Numerous scientific studies have demonstrated the positive effects of greenery in the workplace. And by greenery, we mean that one created by decorating the workplace with plants and flowers.
We present the seven (7) benefits of such a workplace for the employees - but also for the employers.
People have an inherent desire to connect with nature. Scientists call this desire “biophilia”. Unfortunately, the spaces in which we spend most of our time, such as workplaces, tend to be unrelated to the natural environment.
Studies show that adding even a little greenery in the form of indoor plants can have significant positive effects for the employees and businesses as well. The same applies to employees who work remotely or from their home.
Followingly, we present seven (7) important reasons explaining why it is good to invest in plants or flowers, either for your office or for your wider workspace.
1. They reduce stress
A study conducted by the University of Technology Sydney measured significant reductions in stress among employees working in workplaces with plants. In particular, the results showed a decrease of 37% in tension and anxiety, a decrease of 58% in depression or rejection, a decrease of 44% in anger and hostility, and a decrease of 38% in fatigue.
Even though the study sample was small, the researchers concluded that even one plant in the workplace can bring a lot of excitement to the morale of the employees and, by extension, contribute to the well-being and better performance.
Supporters of the psychology of colors claim that green color contributes to relaxation and tranquility.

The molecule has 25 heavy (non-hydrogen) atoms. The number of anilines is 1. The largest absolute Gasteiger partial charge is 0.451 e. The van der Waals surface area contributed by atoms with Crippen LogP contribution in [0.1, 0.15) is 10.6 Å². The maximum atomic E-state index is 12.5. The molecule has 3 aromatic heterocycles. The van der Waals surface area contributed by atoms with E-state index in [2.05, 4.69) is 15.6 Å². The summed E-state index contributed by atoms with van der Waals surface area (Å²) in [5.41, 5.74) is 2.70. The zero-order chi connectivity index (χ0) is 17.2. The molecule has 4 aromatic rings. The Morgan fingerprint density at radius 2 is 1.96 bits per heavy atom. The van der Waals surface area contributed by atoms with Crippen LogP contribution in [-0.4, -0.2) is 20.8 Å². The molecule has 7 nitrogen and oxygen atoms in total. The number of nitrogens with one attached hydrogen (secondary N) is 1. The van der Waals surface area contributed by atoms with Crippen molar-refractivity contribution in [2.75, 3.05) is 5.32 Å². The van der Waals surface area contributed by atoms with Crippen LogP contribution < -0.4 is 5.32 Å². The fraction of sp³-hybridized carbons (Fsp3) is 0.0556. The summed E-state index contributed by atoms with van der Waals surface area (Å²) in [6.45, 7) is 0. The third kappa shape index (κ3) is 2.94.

2. They improve productivity
Employees' productivity improves by 15% when their workplace is filled with a handful of indoor plants, according to a study by the University of Exeter. Adding even one plant improves memory and helps employees perform better on basic tests, according to Dr. Chris Knight.
"What is important is that every employee can see a plant from their office," says Dr. Knight at The Guardian. "If you work in an environment where there is something to psychologically stimulate you, then you become more pleased and you work better."
3. They reduce the rates of illness and absenteeism
According to a Human Spaces report, after a study conducted to 7,600 employees in 16 countries, 58% of them have no plants or flowers in their workplace. The rest of those working in nature-friendly places recorded a 15% higher wellness rate and a 6% higher productivity rate, compared to those who did not have any elements of nature in their work environment.
A small research conducted by the Agricultural University of Norway in the 1990s has shown that having plants in the office is associated with a 25% reduction in symptoms of poor health, including feeling tired, lacking in concentration, dry skin, and irritation in the nose and eyes.
"The presence of plants is likely to have a positive effect on the psychosocial work environment," says Professor Dr.Tove Fjeld. "The effect of the sense of well-being also affects how people appreciate their state of health. Contrary to the context of psychobiological identity and positive human response to nature, we can assume that plants have a special effect on the feeling of well-being. This is evident from the fact that the symptoms associated with the atmosphere in an indoor environment are diminishing."